Rats were euthanized 14 days after reperfusion with intraperitoneal injections of chloral hydrate (300 mg/kg) and perfusion with cold saline. The brains were dehydrated in 30% sucrose and 4% formaldehyde in PBS. Frozen brains were sectioned coronally for immunohistochemistry. Following incubation for 2 h in a blocking solution containing 1% bovine serum albumin, 2% normal goat serum, 0.3% Triton X-100, and 5% nonfat dry milk in PBS, sections were labelled using primary antibodies against synaptophysin (Abcam), MAP-2 (Cell Signaling Technology), MBP (Abcam), NF200 (Abcam), BDNF (Abcam), b-FGF (Abcam), or neuron-specific nuclear protein (NeuN) (Millipore) at a dilution of 1 : 50. Sections were then incubated in fluorescently conjugated secondary antibodies (Alexa 488/Alexa 594-conjugated anti-mouse/anti-rabbit IgG) and fluorescence was detected using a fluorescence microscope (Carl Zeiss, Jena, Germany).

2.10. Statistical Analysis

Statistical analysis was performed using SPSS 11.0 (SPSS, Chicago, IL, USA). Data were expressed as means ± SEM and were statistically analyzed by one-way analysis of variance (ANOVA) followed by LSD post hoc test. values less than 0.05 were considered statistically significant.

3. Results

3.1. LYT Decreases Infarct Volume and Improves Neurological Function following Cerebral Ischemia-Reperfusion Injury in Rats

Behavioral tests and measurements of the infarct volume were used to evaluate the neurological outcome. The scores in all behavioral tests performed 3 days after reperfusion were not significantly different among groups (Figure 2(a)). There was a significant reduction in Longa’s score test and the 0–12 neurological score test performance on day 14 in the LYTH group compared to the MCAO group (Longa’s, ; 0–12 neurological score test, ), but the effect was not obvious in LYTM group and CS group, indicating improved neurological function in the LYTH group. Scores in the modified foot fault test were lower following all treatments (Figure 2(b)).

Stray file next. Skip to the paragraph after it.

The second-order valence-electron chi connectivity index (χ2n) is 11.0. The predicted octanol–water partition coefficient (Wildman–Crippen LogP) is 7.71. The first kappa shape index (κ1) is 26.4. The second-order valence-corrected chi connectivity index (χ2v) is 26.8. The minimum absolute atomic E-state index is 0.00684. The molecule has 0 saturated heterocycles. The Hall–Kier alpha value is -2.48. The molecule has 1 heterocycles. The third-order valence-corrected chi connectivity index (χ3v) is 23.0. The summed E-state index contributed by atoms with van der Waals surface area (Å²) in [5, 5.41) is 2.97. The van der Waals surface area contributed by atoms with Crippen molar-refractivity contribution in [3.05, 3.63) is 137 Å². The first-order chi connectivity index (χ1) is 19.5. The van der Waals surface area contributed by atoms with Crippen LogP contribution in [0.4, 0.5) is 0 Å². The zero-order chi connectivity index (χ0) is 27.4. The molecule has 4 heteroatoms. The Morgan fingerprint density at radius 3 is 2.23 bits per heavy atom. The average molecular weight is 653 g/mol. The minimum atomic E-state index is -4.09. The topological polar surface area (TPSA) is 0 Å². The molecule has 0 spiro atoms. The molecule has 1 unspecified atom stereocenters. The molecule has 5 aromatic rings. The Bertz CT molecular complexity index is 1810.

Figure 2: LYT (Luoyutong) decreases infarct volume and improves neurological function in rats following ischemic reperfusion. (a) Longa’s score, 0–12 neurological score test, and modified foot fault test of MCAO (middle cerebral artery occlusion), LYTM (medium dose (0.4 g/kg) of LYT), LYTH (high dose (0.8 g/kg) of LYT), and CS (Citicoline Sodium) 3 days after MCAO. (b) Longa’s score, 0–12 neurological score test, and modified foot fault test of MCAO, LYTM, LYTH, and CS 14 days after MCAO. (c) Infarct volume (%) of MCAO, LYTM, LYTH, and CS 3 days after MCAO. (d) Infarct volume (%) of MCAO, LYTM, LYTH, and CS 14 days after MCAO; versus MCAO and versus MCAO.

Cerebral infarct volume was measured by TTC staining (Figures 2(c) and 2(d)). The infarct volume in the LYTH group was significantly reduced compared to the MCAO group 3 and 14 days after ischemia-reperfusion injury (Figures 2(c) and 2(d), ). LYTM did not impact infarct volume as significantly as LYTH. CS treatment only decreased infarct volume after 14 days of treatment (Figure 2(d), ).

3.2. LYT Reduces Apoptosis in Neurons and Decreases the Level of Caspase-3

To measure apoptosis, TUNEL staining was performed in the cortex of ipsilateral cerebral tissue 14 days after reperfusion (Figure 3(a)). The number of apoptotic neurons in the MCAO group was significantly higher than that in the sham group. LYTH, LYTM, and CS treatment significantly decreased the number of TUNEL-positive cells compared to the MCAO group (Figure 3(a)). We also quantified the expression of activated caspase-3 in cerebral tissue 14 days after reperfusion (Figure 3(b)). Activated caspase-3 expression in the MCAO group was significantly higher than that in the sham group (Figure 3(b), ). The expression of activated caspase-3 was reduced by LYTH, LTYM, and CS treatment, but a significant reduction was only observed in the LYTH group (Figure 3(b), ).